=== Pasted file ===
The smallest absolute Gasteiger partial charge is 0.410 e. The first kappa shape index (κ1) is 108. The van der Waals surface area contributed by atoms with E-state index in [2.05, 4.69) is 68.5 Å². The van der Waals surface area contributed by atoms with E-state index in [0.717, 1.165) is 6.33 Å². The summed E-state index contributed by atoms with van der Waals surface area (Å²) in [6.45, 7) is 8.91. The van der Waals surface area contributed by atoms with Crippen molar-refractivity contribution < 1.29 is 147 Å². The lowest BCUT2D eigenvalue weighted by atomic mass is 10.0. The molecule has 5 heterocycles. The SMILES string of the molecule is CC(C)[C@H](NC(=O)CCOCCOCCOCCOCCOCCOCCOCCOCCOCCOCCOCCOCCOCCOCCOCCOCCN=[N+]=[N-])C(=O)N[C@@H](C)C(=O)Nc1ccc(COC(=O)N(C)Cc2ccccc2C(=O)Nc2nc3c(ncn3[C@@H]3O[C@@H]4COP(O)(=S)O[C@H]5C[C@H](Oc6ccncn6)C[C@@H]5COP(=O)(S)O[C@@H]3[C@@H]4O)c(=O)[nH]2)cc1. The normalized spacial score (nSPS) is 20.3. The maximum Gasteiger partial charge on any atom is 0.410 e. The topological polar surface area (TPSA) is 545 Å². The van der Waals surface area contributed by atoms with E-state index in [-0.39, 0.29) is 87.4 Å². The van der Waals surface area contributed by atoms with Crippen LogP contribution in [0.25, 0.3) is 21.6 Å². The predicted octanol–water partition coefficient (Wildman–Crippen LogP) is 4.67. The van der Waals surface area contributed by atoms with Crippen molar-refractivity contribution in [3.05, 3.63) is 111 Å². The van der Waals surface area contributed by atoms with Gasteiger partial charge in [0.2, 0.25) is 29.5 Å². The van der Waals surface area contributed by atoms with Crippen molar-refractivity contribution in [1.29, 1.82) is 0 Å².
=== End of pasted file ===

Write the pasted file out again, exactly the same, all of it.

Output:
The smallest absolute Gasteiger partial charge is 0.410 e. The first kappa shape index (κ1) is 108. The van der Waals surface area contributed by atoms with E-state index in [2.05, 4.69) is 68.5 Å². The van der Waals surface area contributed by atoms with E-state index in [0.717, 1.165) is 6.33 Å². The summed E-state index contributed by atoms with van der Waals surface area (Å²) in [6.45, 7) is 8.91. The van der Waals surface area contributed by atoms with Crippen molar-refractivity contribution < 1.29 is 147 Å². The lowest BCUT2D eigenvalue weighted by atomic mass is 10.0. The molecule has 5 heterocycles. The SMILES string of the molecule is CC(C)[C@H](NC(=O)CCOCCOCCOCCOCCOCCOCCOCCOCCOCCOCCOCCOCCOCCOCCOCCOCCN=[N+]=[N-])C(=O)N[C@@H](C)C(=O)Nc1ccc(COC(=O)N(C)Cc2ccccc2C(=O)Nc2nc3c(ncn3[C@@H]3O[C@@H]4COP(O)(=S)O[C@H]5C[C@H](Oc6ccncn6)C[C@@H]5COP(=O)(S)O[C@@H]3[C@@H]4O)c(=O)[nH]2)cc1. The normalized spacial score (nSPS) is 20.3. The maximum Gasteiger partial charge on any atom is 0.410 e. The topological polar surface area (TPSA) is 545 Å². The van der Waals surface area contributed by atoms with E-state index in [-0.39, 0.29) is 87.4 Å². The van der Waals surface area contributed by atoms with Crippen LogP contribution in [0.25, 0.3) is 21.6 Å². The predicted octanol–water partition coefficient (Wildman–Crippen LogP) is 4.67. The van der Waals surface area contributed by atoms with Crippen molar-refractivity contribution in [3.05, 3.63) is 111 Å². The van der Waals surface area contributed by atoms with Gasteiger partial charge in [0.2, 0.25) is 29.5 Å². The van der Waals surface area contributed by atoms with Crippen molar-refractivity contribution in [1.29, 1.82) is 0 Å².